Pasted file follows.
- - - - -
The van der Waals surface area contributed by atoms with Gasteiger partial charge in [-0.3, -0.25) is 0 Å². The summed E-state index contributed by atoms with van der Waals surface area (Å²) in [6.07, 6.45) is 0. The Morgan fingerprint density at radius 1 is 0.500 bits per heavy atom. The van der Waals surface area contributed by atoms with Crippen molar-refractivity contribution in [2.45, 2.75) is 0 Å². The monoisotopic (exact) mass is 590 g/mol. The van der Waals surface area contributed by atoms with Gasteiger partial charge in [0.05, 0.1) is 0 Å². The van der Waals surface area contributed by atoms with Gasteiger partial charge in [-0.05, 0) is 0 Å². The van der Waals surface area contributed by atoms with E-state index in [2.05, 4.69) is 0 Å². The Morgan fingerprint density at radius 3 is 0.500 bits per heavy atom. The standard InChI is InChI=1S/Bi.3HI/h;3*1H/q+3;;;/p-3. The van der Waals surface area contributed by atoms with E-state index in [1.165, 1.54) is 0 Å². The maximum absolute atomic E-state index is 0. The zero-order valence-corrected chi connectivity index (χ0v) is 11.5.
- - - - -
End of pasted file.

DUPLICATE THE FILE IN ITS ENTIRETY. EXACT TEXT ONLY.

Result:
The van der Waals surface area contributed by atoms with Gasteiger partial charge in [-0.3, -0.25) is 0 Å². The summed E-state index contributed by atoms with van der Waals surface area (Å²) in [6.07, 6.45) is 0. The Morgan fingerprint density at radius 1 is 0.500 bits per heavy atom. The van der Waals surface area contributed by atoms with Crippen molar-refractivity contribution in [2.45, 2.75) is 0 Å². The monoisotopic (exact) mass is 590 g/mol. The van der Waals surface area contributed by atoms with Gasteiger partial charge in [0.05, 0.1) is 0 Å². The van der Waals surface area contributed by atoms with Gasteiger partial charge in [-0.05, 0) is 0 Å². The van der Waals surface area contributed by atoms with E-state index in [2.05, 4.69) is 0 Å². The Morgan fingerprint density at radius 3 is 0.500 bits per heavy atom. The standard InChI is InChI=1S/Bi.3HI/h;3*1H/q+3;;;/p-3. The van der Waals surface area contributed by atoms with E-state index in [1.165, 1.54) is 0 Å². The maximum absolute atomic E-state index is 0. The zero-order valence-corrected chi connectivity index (χ0v) is 11.5.